Another requirement asked of the planners was to incorporate a new reservoir into the park (figures 6-7 show terrain beneath reservoir). The existing stone reservoir and Croton Aqueduct, completed 1842, were no longer sufficient despite Walt Whitman’s claim that: “Ages after ages these Croton works will last, for they are most substantial than the old Roman aqueducts.”20 To augment the Croton’s capacity, the new reservoirs combined covered approximately 20% of the park’s surface area over terrain that otherwise would have become parkland. Before Olmsted had even submitted his plan in 1857, the engineer Egbert L. Viele, who had been surveying the parkland since 1853,21 had decided on placing this reservoir on a natural depression in the land, to be augmented by an earthen embankment around the perimeter. Olmsted’s final proposal follows the contours of Viele’s proposed reservoir exactly.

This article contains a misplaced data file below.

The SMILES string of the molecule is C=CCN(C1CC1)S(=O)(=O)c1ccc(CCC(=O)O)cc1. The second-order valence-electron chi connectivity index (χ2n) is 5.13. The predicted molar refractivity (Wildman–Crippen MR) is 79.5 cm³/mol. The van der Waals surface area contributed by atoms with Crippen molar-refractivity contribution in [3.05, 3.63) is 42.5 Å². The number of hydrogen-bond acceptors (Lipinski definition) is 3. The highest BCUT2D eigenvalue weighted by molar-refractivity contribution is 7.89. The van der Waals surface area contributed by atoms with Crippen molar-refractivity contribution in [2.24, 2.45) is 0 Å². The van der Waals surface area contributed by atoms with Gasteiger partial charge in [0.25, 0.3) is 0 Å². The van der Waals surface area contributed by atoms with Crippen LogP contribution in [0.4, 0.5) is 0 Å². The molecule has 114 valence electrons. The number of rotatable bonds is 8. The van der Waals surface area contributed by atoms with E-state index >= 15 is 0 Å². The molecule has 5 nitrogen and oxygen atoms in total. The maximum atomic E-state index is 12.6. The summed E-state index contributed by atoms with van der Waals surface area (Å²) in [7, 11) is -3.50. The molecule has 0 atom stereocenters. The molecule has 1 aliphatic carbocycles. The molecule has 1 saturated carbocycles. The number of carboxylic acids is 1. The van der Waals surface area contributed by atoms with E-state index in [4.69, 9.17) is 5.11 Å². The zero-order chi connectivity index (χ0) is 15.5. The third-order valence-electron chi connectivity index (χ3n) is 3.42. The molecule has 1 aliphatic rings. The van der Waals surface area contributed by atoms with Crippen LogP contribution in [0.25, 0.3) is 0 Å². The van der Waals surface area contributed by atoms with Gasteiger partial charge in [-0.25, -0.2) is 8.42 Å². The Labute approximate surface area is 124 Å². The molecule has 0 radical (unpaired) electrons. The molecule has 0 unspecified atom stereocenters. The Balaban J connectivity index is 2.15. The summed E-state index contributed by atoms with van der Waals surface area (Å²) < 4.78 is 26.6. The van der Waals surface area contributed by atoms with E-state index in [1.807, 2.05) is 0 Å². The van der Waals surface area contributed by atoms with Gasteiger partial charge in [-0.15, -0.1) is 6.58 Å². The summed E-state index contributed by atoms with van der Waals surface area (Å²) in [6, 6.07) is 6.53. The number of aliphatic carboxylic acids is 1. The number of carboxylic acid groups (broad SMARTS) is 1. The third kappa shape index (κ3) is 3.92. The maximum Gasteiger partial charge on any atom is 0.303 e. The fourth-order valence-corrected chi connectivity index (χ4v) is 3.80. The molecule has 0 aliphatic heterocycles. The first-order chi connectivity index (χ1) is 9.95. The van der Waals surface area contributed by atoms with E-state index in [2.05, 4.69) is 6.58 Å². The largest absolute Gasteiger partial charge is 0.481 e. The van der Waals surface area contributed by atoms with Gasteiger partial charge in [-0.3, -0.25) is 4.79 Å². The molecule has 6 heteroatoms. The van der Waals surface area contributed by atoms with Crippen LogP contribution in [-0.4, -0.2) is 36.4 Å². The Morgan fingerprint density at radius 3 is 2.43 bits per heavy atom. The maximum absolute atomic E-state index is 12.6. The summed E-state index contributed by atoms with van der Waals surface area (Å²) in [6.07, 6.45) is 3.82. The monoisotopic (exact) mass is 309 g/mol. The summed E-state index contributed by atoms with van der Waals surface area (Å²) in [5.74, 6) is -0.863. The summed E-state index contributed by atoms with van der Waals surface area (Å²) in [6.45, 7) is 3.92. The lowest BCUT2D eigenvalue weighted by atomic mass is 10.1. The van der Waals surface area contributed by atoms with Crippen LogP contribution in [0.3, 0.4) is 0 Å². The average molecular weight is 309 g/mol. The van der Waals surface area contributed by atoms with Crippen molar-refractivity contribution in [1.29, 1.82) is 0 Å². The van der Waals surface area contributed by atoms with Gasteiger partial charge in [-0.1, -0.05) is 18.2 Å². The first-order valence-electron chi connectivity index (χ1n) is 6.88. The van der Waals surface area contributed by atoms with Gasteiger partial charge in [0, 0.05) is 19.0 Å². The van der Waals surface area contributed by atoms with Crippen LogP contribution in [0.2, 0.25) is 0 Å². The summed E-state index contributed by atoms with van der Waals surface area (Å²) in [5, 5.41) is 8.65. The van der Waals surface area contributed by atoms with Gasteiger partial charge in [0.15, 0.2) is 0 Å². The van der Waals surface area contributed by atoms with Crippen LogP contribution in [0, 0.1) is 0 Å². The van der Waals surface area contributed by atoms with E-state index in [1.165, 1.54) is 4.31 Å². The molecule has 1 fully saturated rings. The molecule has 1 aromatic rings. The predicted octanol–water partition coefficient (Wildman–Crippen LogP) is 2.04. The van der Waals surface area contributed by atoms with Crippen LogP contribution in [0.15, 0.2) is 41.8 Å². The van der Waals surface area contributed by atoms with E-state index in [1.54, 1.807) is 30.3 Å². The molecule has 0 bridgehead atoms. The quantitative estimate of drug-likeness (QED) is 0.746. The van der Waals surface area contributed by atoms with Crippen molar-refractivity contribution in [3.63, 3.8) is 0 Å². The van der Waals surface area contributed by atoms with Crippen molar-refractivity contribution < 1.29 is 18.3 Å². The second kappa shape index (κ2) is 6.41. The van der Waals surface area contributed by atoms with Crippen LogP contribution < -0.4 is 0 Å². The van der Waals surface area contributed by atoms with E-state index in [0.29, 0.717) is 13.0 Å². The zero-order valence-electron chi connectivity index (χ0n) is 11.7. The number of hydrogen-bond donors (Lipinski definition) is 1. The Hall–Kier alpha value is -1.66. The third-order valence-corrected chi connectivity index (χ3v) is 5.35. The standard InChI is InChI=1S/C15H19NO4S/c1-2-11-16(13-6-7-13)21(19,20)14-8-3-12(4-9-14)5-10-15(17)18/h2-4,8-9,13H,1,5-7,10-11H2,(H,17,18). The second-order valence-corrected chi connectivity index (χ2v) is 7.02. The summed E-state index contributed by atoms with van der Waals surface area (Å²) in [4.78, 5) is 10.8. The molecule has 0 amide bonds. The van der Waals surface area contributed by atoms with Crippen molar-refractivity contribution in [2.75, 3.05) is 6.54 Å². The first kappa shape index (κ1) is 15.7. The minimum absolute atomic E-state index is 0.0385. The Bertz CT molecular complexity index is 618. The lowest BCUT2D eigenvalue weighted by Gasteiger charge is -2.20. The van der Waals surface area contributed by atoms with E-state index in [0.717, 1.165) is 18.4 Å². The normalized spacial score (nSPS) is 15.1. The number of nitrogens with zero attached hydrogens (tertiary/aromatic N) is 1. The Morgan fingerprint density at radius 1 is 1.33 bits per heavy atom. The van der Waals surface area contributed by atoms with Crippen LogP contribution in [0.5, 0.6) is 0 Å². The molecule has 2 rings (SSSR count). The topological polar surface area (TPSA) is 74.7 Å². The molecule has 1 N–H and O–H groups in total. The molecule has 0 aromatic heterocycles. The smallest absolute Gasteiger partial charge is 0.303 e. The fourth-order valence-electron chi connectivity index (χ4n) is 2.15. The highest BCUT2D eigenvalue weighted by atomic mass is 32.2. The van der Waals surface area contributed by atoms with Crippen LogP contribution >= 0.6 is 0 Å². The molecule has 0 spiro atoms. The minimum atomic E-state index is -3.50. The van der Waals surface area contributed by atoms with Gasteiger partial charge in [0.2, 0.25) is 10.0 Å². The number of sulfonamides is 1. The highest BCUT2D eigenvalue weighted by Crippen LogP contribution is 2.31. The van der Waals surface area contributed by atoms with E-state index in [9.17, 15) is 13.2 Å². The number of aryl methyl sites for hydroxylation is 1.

.

Figure 8. Map of drainage system on lower part of the Central Park as far as completed up to 31 December 1858. 59th Street is at left, 5th Avenue is at bottom, and 8th Avenue (i.e. Central Park West) is at top. This map only illustrates the paths of future carriage roads within the park – the thick white lines that wind through the landscape. Red lines indicate the paths of buried clay pipes that drain water from the marshy soil – and continue to do so today. Shaded gray areas correspond to areas to be raised with dirt fill. The shaded blotches are for preserved boulders protruding above ground. The slightly off-kilter rectangle in center is for the area drained to create the Central Park Mall – the only geometrically symmetrical part of the park design.

.